Energy Availability: Understanding the What, Why and How

By Joel Sattgast

For many individuals, the change in seasons provides an opportunity to unplug, enjoy a few more seasonal beverages or holiday treats, and to begin strategizing for the upcoming season of hiking, camping, running, biking, and other outdoor activity of choice. However, due to the wide-ranging opportunities available year-round within the Northwest, we often shift to a different activity or sport with little thought for recovery and overall energy availability.

This concept of “energy availability” is emerging throughout sport and recreational activity due to renewed emphasis from clinicians, researchers and organizations. So, what is energy availability and why should you care?

First, energy availability identifies the amount of energy your body can provide to aspects of health, wellness and performance. As the internal demand goes up (e.g. stress, illness) the external availability (i.e. activity) diminishes. Second, energy availability is strongly linked with Relative Energy Deficiency in Sport (REDs). REDs has been strongly linked with both physiologic (e.g. risk of bone stress injuries and fractures, altered reproductive function, reduced immunity) and psychologic (e.g. anxiety and depression) impairment for individuals dealing with prolonged diminished energy availability.

Unfortunately for residents of the Inland Northwest, a trifecta of contributing factors significantly increases the risk for altered energy availability throughout the winter months. These include: 1) diminished sun exposure and vitamin D synthesis, 2) reduced recovery and altered sleep, 3) restrictive eating negatively impacting nutrient intake (e.g. New Year’s weight-loss resolutions).

Despite these factors, a few relatively straight-forward habits and behaviors can significantly improve overall energy availability and reduce the risk for injury and set back in winter months. First, each of our ecosystems respond differently to life demands. If you’ve not had a physical to better understand your body’s overall health, blood work to examine macro- or micronutrient deficits (among other factors), or other health and wellness testing completed in the last 2-3 years, now’s a great time to complete this. Don’t guess—assess!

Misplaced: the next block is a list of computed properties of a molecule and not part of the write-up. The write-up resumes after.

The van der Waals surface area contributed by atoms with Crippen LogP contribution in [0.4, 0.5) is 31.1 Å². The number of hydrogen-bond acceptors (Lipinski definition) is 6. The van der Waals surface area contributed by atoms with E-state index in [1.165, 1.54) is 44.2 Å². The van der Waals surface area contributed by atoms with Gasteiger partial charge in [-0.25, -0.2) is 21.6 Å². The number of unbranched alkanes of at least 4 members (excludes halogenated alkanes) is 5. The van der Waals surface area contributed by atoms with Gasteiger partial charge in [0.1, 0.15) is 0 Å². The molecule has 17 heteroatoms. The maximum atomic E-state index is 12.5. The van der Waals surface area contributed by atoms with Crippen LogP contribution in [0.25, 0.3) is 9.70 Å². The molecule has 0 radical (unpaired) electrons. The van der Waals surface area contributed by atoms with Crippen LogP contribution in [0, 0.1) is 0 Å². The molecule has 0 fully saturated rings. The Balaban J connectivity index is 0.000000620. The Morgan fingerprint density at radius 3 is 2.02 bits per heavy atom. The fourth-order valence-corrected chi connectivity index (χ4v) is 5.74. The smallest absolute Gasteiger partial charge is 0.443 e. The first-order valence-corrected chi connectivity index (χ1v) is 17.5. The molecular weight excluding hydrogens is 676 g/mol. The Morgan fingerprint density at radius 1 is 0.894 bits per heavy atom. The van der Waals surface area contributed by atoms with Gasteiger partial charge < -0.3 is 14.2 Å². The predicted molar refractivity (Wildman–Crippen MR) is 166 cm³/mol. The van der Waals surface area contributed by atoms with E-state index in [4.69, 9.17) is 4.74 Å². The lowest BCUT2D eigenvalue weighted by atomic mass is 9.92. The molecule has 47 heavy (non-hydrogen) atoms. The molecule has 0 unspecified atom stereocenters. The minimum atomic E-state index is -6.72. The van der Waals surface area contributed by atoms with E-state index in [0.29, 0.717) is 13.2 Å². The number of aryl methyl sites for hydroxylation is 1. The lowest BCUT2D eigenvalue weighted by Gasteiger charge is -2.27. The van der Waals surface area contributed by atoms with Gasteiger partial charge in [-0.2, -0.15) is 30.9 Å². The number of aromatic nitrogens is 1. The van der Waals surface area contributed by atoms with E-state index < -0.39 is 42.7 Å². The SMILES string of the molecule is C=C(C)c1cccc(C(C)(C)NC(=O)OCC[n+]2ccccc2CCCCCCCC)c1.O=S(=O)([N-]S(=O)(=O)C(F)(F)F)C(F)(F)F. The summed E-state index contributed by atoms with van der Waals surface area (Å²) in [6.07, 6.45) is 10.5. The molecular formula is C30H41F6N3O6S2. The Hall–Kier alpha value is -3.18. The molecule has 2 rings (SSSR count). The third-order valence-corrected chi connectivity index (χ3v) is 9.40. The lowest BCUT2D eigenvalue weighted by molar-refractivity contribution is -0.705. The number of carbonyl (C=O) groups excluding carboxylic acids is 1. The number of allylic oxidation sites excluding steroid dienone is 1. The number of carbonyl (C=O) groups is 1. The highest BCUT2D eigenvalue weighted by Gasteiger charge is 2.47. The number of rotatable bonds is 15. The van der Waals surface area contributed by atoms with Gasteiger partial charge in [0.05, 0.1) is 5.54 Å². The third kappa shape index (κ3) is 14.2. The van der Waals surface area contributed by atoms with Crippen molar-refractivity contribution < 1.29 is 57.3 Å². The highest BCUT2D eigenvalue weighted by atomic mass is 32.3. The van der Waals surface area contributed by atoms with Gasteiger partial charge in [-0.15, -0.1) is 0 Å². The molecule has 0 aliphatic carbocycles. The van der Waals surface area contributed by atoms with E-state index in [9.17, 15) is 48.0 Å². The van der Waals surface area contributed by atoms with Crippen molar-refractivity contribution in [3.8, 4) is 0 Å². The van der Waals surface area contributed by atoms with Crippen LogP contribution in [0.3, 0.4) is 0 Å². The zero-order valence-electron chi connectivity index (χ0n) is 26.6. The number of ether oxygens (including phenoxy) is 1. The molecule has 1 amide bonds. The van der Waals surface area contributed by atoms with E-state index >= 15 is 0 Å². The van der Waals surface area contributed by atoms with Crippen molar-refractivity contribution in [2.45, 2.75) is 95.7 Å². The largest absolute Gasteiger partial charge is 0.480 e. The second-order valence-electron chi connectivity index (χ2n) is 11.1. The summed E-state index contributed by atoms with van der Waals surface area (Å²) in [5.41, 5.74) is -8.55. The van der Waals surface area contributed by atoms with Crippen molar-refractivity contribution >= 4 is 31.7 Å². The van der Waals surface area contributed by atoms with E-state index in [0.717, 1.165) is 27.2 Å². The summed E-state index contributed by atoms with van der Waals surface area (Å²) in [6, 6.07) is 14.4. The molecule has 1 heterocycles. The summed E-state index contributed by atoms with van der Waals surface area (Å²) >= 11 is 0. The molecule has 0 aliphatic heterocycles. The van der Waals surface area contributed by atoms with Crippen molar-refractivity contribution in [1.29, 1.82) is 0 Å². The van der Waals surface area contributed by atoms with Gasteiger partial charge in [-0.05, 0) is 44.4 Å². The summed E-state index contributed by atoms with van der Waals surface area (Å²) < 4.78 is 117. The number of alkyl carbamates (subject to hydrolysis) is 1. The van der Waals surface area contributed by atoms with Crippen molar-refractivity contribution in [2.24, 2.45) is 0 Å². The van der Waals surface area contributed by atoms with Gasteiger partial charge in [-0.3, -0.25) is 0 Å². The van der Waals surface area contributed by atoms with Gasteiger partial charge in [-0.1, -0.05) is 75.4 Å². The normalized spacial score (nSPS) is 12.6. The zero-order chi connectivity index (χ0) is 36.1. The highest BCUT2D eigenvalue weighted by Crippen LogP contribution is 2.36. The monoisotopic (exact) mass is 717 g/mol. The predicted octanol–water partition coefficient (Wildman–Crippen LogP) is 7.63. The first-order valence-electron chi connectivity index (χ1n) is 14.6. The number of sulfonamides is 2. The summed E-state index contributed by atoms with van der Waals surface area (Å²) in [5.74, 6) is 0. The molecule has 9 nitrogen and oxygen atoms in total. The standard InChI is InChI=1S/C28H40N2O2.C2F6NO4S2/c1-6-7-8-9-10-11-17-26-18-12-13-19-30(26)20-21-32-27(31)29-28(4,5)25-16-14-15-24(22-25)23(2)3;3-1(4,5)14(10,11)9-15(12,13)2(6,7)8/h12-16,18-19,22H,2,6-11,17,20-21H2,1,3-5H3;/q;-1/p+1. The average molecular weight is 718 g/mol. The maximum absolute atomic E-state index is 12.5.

Next, your body requires a seasonal ‘reset’ just like the natural ecosystem all around us in the Northwest. The seasonal ebb and flow is a great example for our own ecosystem. Begin by intentionally planning to unplug and renew your emphasis on recovery and improved sleep hygiene. Load and stress associated with running, hiking, biking, paddling and more requires recovery. Shifting to skiing, snowshoeing, climbing, or attempting to maintain peak fitness merely shifts load and does little to foster recovery and increase energy availability. If you’re feeling fatigued, rest!

Finally, if you’ve struggled with a history of injuries (e.g. tendinopathy, stress fractures, muscle strains…to name a few) this seasonal lull can provide the perfect opportunity to positively shift the needle toward improving health and wellness. Adopting a resistance training routine (e.g. 2-3x weekly) is strongly linked to improved bone density, increased muscle and tendon elasticity, improved mood and cognitive performance, and reduced risk of musculoskeletal injury. Unsure of where to start or what’s best considering your unique medical and activity history? Connecting with a licensed health professional trained in musculoskeletal health, wellness and performance can help fast-track your progress and assist in optimizing load for the tissue with the issue.

Want to learn more? Type “2023 IOC REDs statement” into your preferred search engine to find additional information. Wishing you health, wellness and renewed energy in 2024 and beyond!

Joel Sattgast is an outdoor enthusiast, physical therapist, performance coach, and EWU assistant professor.

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